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Public International Law: Introduction

This guide highlights key resources for international law research.

Recommended Publications

The titles included here will provide expert background information on the general sources and concepts of international law; however, they also represent the teachings of "highly qualified publicists" as provided for in Article 38 of the ICJ statute.  For earlier works covering the period of 1911-1950, consult the Classics of International Law, many of which are also reprinted in the Hein Legal Classics Library.  

If you do not have a grounding in international law, Mark W. Janis's International Law (6th ed. 2012) and Wade Mansell and Karen Openshaw's International Law (2013) are good foundational treatises for you to consult before consulting the writings of "highly qualified publicists" as they assume a certain level of knowledge of the reader.  Also, the freely accessible ASIL guide to Public International Law is highly recommended.

Not included here are the writings of experts in specialized topics of international law.  For example, international law scholar Cherif M. Bassiouni's writing on international criminal law, or international lawyer Gary Born's writings on commercial arbitration.  To find writings on specialized topics of international law, see the boxes on Finding Treatises and Articles.

Finding Treatises at UH

OneSearch/PRIMO is the discovery tool at UH that allows you to search our library collections, including e-journals and e-books, using one search box. Users can change the defaults to suit research needs.  For example, if you have the title of a book or article, limit your search to the title field.

You can search using KEYWORDS or a SUBJECT search., it is important to search by the name of the country or, if your results are poor, by the region in which the country is located.

To conduct KEYWORD searches, it is recommended to use compound search terms because the database is extremely large.  Basic searches will yield too many results.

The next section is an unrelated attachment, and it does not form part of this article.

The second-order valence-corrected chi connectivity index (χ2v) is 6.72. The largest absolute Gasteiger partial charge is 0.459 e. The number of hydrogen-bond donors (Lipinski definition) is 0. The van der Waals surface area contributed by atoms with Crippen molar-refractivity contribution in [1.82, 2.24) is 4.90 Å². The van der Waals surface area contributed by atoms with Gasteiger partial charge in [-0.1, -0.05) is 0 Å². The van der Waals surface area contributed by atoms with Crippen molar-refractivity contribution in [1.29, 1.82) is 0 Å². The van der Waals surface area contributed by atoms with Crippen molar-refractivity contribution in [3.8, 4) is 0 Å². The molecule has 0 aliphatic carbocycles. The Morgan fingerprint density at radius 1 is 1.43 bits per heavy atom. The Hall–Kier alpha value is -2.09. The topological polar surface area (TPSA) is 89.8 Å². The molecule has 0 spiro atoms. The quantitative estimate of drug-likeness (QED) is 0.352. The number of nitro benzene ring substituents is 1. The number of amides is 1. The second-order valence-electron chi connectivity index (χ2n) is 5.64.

For example, instead of just searching for "indigenous peoples", search for "indigenous peoples" and "self-determination"




Sources of International Law

The Statute of the International Court of Justice is annexed to the Charter of the United Nations. The main object of the Statute is to organize the composition and the functioning of the Court; however, Article 38 of the Statute is customarily cited as the authority for defining the sources that constitute the body of law we call public international law.

Article 38 advises the Court to consider these sources as evidence of international law:

a. international conventions, whether general or particular, establishing rules expressly recognized by the contesting states;

b. international custom, as evidence of a general practice accepted as law;

c. the general principles of law recognized by civilized nations;

d. subject to the provisions of Article 59 [of the Statute], judicial decisions and the teachings of the most highly qualified publicists of the various nations, as subsidiary means for the determination of rules of law.



Charter of the United Nations, June 26, 1945, 59 Stat. 1031, T.S. No. 993, 3 Bevans 1153

Statute of the International Court of Justice, June 26, 1945, 59 Stat. 1055, T.S. No. 993 at 25, 3 Bevans 1178


See United Nations page in this guide for more information about U.N. materials and research.

See International Courts page in this guide for more information about the ICJ and other international courts, and case law research on international law.


Periodical Indexes and Full Text Databases

In this category of materials you will find indexes and full text database for law journals and policitical science materials including policy pieces, and working papers, 

Research Guides & Encyclopaedias